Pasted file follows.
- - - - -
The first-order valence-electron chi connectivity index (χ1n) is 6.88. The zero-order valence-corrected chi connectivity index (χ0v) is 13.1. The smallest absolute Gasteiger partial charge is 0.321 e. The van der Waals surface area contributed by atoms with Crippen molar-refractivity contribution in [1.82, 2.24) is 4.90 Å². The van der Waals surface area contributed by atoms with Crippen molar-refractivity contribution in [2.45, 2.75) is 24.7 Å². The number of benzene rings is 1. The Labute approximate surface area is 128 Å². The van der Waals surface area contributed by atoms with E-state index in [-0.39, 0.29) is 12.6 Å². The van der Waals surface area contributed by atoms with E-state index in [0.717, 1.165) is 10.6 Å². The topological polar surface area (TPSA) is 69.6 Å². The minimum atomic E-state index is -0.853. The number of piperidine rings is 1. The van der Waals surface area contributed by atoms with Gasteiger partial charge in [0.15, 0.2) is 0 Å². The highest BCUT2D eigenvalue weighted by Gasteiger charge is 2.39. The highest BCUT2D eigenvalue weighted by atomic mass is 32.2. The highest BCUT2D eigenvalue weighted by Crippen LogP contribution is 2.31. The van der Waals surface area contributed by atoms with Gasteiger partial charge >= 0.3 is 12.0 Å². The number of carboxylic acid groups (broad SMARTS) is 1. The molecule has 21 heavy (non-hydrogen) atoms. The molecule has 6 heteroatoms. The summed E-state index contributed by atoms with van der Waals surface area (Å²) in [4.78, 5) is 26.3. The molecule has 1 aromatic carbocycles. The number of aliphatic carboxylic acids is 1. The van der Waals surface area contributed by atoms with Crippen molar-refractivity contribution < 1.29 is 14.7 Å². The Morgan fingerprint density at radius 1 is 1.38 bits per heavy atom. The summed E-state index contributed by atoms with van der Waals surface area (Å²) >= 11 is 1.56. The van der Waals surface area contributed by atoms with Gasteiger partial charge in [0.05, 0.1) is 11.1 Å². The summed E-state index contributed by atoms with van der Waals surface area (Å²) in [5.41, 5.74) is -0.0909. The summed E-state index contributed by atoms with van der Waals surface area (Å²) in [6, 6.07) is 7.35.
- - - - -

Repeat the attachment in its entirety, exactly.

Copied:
The first-order valence-electron chi connectivity index (χ1n) is 6.88. The zero-order valence-corrected chi connectivity index (χ0v) is 13.1. The smallest absolute Gasteiger partial charge is 0.321 e. The van der Waals surface area contributed by atoms with Crippen molar-refractivity contribution in [1.82, 2.24) is 4.90 Å². The van der Waals surface area contributed by atoms with Crippen molar-refractivity contribution in [2.45, 2.75) is 24.7 Å². The number of benzene rings is 1. The Labute approximate surface area is 128 Å². The van der Waals surface area contributed by atoms with E-state index in [-0.39, 0.29) is 12.6 Å². The van der Waals surface area contributed by atoms with E-state index in [0.717, 1.165) is 10.6 Å². The topological polar surface area (TPSA) is 69.6 Å². The minimum atomic E-state index is -0.853. The number of piperidine rings is 1. The van der Waals surface area contributed by atoms with Gasteiger partial charge in [0.15, 0.2) is 0 Å². The highest BCUT2D eigenvalue weighted by Gasteiger charge is 2.39. The highest BCUT2D eigenvalue weighted by atomic mass is 32.2. The highest BCUT2D eigenvalue weighted by Crippen LogP contribution is 2.31. The van der Waals surface area contributed by atoms with Gasteiger partial charge >= 0.3 is 12.0 Å². The number of carboxylic acid groups (broad SMARTS) is 1. The molecule has 21 heavy (non-hydrogen) atoms. The molecule has 6 heteroatoms. The summed E-state index contributed by atoms with van der Waals surface area (Å²) in [4.78, 5) is 26.3. The molecule has 1 aromatic carbocycles. The number of aliphatic carboxylic acids is 1. The van der Waals surface area contributed by atoms with Crippen molar-refractivity contribution < 1.29 is 14.7 Å². The Morgan fingerprint density at radius 1 is 1.38 bits per heavy atom. The summed E-state index contributed by atoms with van der Waals surface area (Å²) >= 11 is 1.56. The van der Waals surface area contributed by atoms with Gasteiger partial charge in [0.05, 0.1) is 11.1 Å². The summed E-state index contributed by atoms with van der Waals surface area (Å²) in [5.41, 5.74) is -0.0909. The summed E-state index contributed by atoms with van der Waals surface area (Å²) in [6, 6.07) is 7.35.